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Several people have been confirmed injured in a swarm of earthquakes that have struck Christchurch this afternoon, with six shakes since 1pm causing damage all around the city.

The largest earthquake, a 6.0, struck at about 2.20pm.

The first shake hit at 1pm and was a magnitude 5.5 quake, but has been eclipsed by the larger event.

It was felt as far away as Wellington and Invercargill and has seen Christchurch Airport evacuated, with reports that one runway may have been damaged in the shakes.

The Christchurch Airport terminal has reopened, but runway checks are continuing. Passengers should expect delays and contact their airlines for flight information.

Fire Service spokesman Ian Lynn said a bridge has reportedly come down following the magnitude 6.0 quake - believed to possibly be on Gayhurst Road, Avonside.

He said there have been further callouts, mostly for broken water mains.

"This place is going mad."

Police are evacuating the central city red zone after reports of a possible gas leak; and the Old Waimakariri bridge, Moorhouse Ave overbridge, Gloucester/Gayhurst bridge and Anzac Ave bridge are all closed.

The Merivale Mall has also been closed and the central police station has been evacuated.

The historic Lyttelton Timeball Station - which suffered significant damage in the February 22 earthquake, has collapsed.

Since the 6.0 shake, there has been two further earthquakes, with a 4.9 magnitude quake at 2.40pm and a 3.7 quake at 3.08pm.

The quakes have all been in the same area, about 10km east of the city and 10km deep.

Injuries and rescues

Two people have been rescued from a collapsed church in the centre of Christchurch and several people have been taken to hospital in the wake of the city's latest shake, but there have been no reports of any serious injuries.

Sarah Martin of St Johns ambulance said six people have been transferred to hospital with "moderately serious" injuries.

Mr Lynn said two people have been rescued from the St John Church on Hereford and Madras streets, but they are not believed to be seriously injured.

The city was first struck at 1pm by a powerful 5.5 magnitude earthquake which was felt as far south as Dunedin.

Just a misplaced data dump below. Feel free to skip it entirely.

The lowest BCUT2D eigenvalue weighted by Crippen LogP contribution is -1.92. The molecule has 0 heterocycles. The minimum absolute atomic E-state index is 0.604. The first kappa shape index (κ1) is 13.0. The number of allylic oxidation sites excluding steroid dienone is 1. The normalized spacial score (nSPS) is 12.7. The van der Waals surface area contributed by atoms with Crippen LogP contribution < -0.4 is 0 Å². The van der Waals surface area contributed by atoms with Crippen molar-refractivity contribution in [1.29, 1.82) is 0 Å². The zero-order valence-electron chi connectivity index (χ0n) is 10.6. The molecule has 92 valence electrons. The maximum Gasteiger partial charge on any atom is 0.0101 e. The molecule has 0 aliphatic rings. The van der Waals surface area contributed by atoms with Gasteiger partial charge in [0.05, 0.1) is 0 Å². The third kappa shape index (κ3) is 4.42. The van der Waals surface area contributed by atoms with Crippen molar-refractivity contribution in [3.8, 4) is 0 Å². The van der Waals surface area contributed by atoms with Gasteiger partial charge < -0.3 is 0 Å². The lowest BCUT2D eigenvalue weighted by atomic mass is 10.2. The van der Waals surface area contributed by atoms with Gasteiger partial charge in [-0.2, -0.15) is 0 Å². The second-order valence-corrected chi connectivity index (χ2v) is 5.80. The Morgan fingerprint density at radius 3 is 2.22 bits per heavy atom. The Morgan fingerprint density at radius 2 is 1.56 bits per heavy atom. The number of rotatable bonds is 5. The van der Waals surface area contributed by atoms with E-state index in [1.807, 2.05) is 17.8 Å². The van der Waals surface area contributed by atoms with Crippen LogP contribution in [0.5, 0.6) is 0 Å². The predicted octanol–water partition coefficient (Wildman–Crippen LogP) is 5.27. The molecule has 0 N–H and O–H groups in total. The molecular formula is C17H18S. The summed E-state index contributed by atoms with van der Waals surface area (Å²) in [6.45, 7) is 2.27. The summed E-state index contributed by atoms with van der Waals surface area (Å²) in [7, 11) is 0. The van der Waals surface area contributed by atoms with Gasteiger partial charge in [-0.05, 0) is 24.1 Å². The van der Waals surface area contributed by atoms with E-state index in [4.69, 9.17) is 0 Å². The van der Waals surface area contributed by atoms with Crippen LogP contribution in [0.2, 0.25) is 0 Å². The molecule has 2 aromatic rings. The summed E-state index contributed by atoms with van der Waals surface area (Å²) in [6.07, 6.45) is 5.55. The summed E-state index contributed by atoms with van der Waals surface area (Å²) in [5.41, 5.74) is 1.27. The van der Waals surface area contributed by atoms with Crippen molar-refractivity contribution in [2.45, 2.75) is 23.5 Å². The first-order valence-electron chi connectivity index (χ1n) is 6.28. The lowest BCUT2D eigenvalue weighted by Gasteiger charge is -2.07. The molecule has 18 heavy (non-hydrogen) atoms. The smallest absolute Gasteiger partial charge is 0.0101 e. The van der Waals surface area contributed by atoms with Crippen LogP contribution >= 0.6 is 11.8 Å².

The quake was at a depth of 11km, centred 10km south of Christchurch, off the coast of Sumner.

It was followed by a magnitude 4.4 aftershock eight minutes later, which struck in the same area and depth as the first shake, and another 3.4 quake at 1.28pm.

Police spokesman Stephen Hill said there had been no reports of serious injuries sustained in the aftershocks.

He said officers had cleared a collapsed unit on the corner of Stanmore and Worcester St and found no casualties.

Police were attending emergencies "right across the city", with most calls focused on liquefaction damage in suburbs and building damage in the city centre, he said.

Calls to the Fire Service are coming largely from the coastal areas. All resources in the area are responding, including volunteer brigades. The Christchurch Urban Search and Rescue team has been deployed.

Herald reporter Jarrod Booker, who was at the Riccarton Racecourse attending the coroner's inquest into 106 deaths at the CTV building during the February 22 quake, said there was severe shaking with the ground "moving side-to side" during this afternoon's first shake.

"People started running out of the building, they were quite frightened."

The first shake was felt in Ashburton, Timaru and Dunedin.

Damage report

There have been reports of liquefaction bubbling up from the ground in the central Christchurch suburb of Richmond and the outer suburbs.

Rocks have been seen falling from the hills in Sumner, while the University of Canterbury and Riccarton Mall have both been evacuated.

Lyttelton Tunnel closed briefly, but has reopened.

The Christchurch City Council say residents in Heberden Avenue, Sumner have been asked to self-evacuate for their own safety.

The council says it is still assessing the situation followibng today's large aftershocks.

People are advice to limit their travel to ease congestion to make it easier for emergency service to travel.

A caller told Newstalk ZB's Danny Watson the Centra Hotel opposite the Grand Chancellor is on a lean.

"It appears as though one of the walls on the western side is probably on a lean of 5 to 10 degrees.

"It looks out of place by 5 - 8 metres from the top down to the bottom."

Another caller said that water is pouring out of buildings on Stanmore Road.

"It's a funny colour. It looks like sewage."